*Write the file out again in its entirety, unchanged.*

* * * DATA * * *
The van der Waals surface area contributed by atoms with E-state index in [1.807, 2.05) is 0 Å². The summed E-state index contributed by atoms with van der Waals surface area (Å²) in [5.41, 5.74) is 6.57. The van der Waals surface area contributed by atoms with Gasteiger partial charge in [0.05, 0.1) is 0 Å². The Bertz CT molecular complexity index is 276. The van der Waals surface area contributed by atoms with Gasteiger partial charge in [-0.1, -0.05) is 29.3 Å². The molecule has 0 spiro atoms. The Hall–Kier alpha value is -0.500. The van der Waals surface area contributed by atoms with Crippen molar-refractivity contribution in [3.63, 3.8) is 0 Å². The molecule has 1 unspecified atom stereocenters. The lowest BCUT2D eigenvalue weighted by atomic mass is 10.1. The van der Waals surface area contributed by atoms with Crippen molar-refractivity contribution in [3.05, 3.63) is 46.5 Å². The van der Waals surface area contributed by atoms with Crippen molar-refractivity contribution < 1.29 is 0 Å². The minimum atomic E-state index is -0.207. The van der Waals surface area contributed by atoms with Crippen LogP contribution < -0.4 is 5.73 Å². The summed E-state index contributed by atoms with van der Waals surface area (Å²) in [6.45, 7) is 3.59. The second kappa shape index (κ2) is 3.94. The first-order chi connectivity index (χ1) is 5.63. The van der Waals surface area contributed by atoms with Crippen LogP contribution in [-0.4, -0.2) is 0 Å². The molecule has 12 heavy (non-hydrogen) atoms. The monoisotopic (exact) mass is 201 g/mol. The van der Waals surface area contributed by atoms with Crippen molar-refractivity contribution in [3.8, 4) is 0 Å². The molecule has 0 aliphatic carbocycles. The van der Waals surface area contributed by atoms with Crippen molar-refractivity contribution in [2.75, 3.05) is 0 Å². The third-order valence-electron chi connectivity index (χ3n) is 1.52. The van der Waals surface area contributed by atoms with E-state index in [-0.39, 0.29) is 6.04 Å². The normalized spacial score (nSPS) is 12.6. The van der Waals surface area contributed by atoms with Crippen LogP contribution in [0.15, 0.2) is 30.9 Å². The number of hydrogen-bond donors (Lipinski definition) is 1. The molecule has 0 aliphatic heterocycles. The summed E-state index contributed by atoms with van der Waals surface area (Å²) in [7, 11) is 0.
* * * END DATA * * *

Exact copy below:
The van der Waals surface area contributed by atoms with E-state index in [1.807, 2.05) is 0 Å². The summed E-state index contributed by atoms with van der Waals surface area (Å²) in [5.41, 5.74) is 6.57. The van der Waals surface area contributed by atoms with Gasteiger partial charge in [0.05, 0.1) is 0 Å². The Bertz CT molecular complexity index is 276. The van der Waals surface area contributed by atoms with Gasteiger partial charge in [-0.1, -0.05) is 29.3 Å². The molecule has 0 spiro atoms. The Hall–Kier alpha value is -0.500. The van der Waals surface area contributed by atoms with Crippen molar-refractivity contribution in [3.63, 3.8) is 0 Å². The molecule has 1 unspecified atom stereocenters. The lowest BCUT2D eigenvalue weighted by atomic mass is 10.1. The van der Waals surface area contributed by atoms with Crippen molar-refractivity contribution in [3.05, 3.63) is 46.5 Å². The van der Waals surface area contributed by atoms with Crippen molar-refractivity contribution < 1.29 is 0 Å². The minimum atomic E-state index is -0.207. The van der Waals surface area contributed by atoms with Crippen LogP contribution < -0.4 is 5.73 Å². The summed E-state index contributed by atoms with van der Waals surface area (Å²) in [6.45, 7) is 3.59. The second kappa shape index (κ2) is 3.94. The first-order chi connectivity index (χ1) is 5.63. The van der Waals surface area contributed by atoms with Crippen LogP contribution in [-0.4, -0.2) is 0 Å². The molecule has 12 heavy (non-hydrogen) atoms. The monoisotopic (exact) mass is 201 g/mol. The van der Waals surface area contributed by atoms with Crippen molar-refractivity contribution in [3.8, 4) is 0 Å². The molecule has 0 aliphatic carbocycles. The van der Waals surface area contributed by atoms with Crippen molar-refractivity contribution in [2.75, 3.05) is 0 Å². The third-order valence-electron chi connectivity index (χ3n) is 1.52. The van der Waals surface area contributed by atoms with E-state index in [-0.39, 0.29) is 6.04 Å². The normalized spacial score (nSPS) is 12.6. The van der Waals surface area contributed by atoms with Crippen LogP contribution in [0.15, 0.2) is 30.9 Å². The number of hydrogen-bond donors (Lipinski definition) is 1. The molecule has 0 aliphatic heterocycles. The summed E-state index contributed by atoms with van der Waals surface area (Å²) in [7, 11) is 0.